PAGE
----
Boy meets girl. Boy falls in love with girl. Girl does not feel the same way. Boy stalks girl, tries to woo her. Girl is still not interested. Boy kills girl.
Now, if you thought that it escalated quickly, you haven't been paying attention to the news around you. Scorned lovers are not the only ones plotting acts of revenge anymore. Men who weren’t even a part of the picture, men who have been living lives inside their head, convinced the girl loves them, are also the ones who murder for ‘love’.
Taking a 180-degree turn from this usual plot is Sumukhi Suresh’s Pushpavalli, a web series that premiered on Amazon Prime Video on December 15, 2017.
The eight-episode series shows Pushpavalli as a seemingly normal girl-next-door who, slowly but surely, takes on darker tones – quickly becoming president of stalker-town. This unusual plot line is the result of Sumukhi questioning the unrealistic characterisation of women on screen. “I am tired of people expecting a female character to only be good. There are shades of grey as well and clearly, Pushpavalli here is the anti-hero. You empathise with her, but you never agree with her.”
Decades of Indian cinema showed us that stalking as a means to woo the opposite sex is ‘normal’. Up until a few years ago, people never understood, or discussed, the gross negligence on the storyteller’s part for promoting such actions on screen.
At this juncture, Pushpavalli is bold enough to venture into this line of thought and initiate an important dialogue. When does a seemingly normal relationship become an obsession? Are stalkers only men? Why does stalking hit the headlines only when it results in a violent crime? And do we take women stalkers seriously enough?
‘Looking up someone on social media’ (it’s stalking, guys, let’s call a spade a spade here) has become normalised in the digital world we live in. For those of us who have done that, we don’t have to take this series – that’s based on ‘true-ish events’– with a pinch of salt.
This should be our wake-up call.
Early on in the series, we get a whiff of Pushpavalli’s obsession with Nikhil, played by Manish Anand, whom she had met at a food expo in Bhopal. We also get to know that her intent to move to Bengaluru from Bhopal is to get closer to Nikhil (a lot like the American TV series, My Crazy Ex-Girlfriend, but the similarities stop here).
The series has a nonlinear storyline that jumps from the present to the past, where we get most of the backstory from. In retrospect, we also consider the possibility that if Nihkil lead her on during their short-lived encounter in Bhopal, does that justify Pushpavalli's obsession with him?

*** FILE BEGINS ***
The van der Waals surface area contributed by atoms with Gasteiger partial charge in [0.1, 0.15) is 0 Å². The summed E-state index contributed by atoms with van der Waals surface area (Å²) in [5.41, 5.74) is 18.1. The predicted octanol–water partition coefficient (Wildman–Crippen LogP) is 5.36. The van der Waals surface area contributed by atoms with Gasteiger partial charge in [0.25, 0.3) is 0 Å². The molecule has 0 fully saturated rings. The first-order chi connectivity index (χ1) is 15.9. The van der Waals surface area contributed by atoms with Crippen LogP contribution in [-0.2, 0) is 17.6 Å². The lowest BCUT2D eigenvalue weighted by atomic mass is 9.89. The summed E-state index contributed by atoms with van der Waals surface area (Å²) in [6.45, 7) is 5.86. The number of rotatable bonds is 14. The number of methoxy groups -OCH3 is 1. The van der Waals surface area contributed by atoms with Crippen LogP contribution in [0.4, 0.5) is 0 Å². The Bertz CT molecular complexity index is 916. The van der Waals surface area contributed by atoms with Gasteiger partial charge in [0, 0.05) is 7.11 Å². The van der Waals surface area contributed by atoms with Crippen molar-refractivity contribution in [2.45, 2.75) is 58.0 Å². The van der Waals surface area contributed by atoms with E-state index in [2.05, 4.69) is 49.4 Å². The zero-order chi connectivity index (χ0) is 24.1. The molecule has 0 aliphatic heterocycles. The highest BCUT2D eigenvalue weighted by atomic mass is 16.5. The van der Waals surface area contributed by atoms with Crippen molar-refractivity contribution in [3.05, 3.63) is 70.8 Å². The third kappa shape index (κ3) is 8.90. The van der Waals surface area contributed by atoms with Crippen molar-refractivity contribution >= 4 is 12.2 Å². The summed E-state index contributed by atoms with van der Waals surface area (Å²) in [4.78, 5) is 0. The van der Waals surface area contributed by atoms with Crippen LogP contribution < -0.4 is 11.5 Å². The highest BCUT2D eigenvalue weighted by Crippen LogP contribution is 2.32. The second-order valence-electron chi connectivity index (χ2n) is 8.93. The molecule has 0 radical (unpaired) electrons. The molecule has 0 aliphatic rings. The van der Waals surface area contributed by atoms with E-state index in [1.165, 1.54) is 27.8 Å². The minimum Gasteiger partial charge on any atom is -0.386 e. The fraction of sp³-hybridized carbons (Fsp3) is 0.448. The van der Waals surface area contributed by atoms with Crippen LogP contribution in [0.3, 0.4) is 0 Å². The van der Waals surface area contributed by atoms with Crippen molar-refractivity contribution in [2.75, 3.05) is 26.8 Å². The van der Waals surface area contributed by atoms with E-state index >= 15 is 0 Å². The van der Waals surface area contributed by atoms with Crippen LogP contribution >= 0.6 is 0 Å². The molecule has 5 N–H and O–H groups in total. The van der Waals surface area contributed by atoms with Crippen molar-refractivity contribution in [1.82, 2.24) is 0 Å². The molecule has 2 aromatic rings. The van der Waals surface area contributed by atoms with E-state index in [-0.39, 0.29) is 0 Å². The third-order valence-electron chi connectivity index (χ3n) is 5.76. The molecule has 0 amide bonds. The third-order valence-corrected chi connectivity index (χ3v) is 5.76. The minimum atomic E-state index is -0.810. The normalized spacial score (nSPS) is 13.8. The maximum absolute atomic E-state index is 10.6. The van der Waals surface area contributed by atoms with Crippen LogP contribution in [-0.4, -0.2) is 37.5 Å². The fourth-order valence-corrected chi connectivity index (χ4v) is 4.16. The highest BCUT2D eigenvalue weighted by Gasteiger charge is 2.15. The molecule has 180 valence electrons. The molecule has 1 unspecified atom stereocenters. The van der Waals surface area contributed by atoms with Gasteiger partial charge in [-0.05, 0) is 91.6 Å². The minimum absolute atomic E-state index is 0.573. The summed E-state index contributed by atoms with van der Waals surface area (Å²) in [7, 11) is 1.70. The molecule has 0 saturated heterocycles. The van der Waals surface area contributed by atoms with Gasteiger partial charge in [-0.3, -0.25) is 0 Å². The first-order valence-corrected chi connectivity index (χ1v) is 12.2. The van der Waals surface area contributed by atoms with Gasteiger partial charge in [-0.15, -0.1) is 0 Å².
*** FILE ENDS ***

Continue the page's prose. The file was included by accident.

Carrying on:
The best part about the series is that with the anti-hero as the lead, we come to understand the shades of grey in every character. Pushpavalli’s well-meaning, conservative mother plays a part in making her daughter feel inadequate. Her roommates, who are always together and even talk at the same time, have a penchant for drama that stops at nothing. “She also turned out to be boring. Wish we could get a murderer like last year,” they say in one scene, referring to Pushpavalli.
The dark comedy in the show also tries to dispel the aura of awkwardness that surrounds periods. In one scene, single mother Swati (Preetika Chawla) questions quick-tempered Pankaj’s (Naveen Richard) insensitive explanation of a period pad to a child. This rings a bell with so many of us who have dodged uneasy questions coming from children.
The series effortlessly jumps from cringe-comedy to hard-hitting truth that culminates in the end with Pushpavalli’s breakdown. You feel sorry for her but you also don’t expect her to turn over a new leaf either. The success of the series lies in how it steers the focus away from the idea of what’s right and wrong. Instead, we look at its characters, their flaws and what makes them relatable.
The series in itself is not without glitches. We've got loud characters who are always on the cusp of breakdowns and Pankaj's overuse of swear words becomes excessive after a point. Our conditioning as viewers has long demanded that in a story, the bad character repents, quarrels come to an end and problems are resolved. As an audience, we need closure - the ‘happily ever after’.
“That is just lazy writing. Nobody turns over a new leaf just after one confrontation,” says Sumukhi. Which is true. Although, as a community, we’ve got a long way to go when it comes to identifying and fixing such behaviours, Sumukhi’s Pushpavalli creates the right kind of dialogue just in time for us to maybe start acting on it.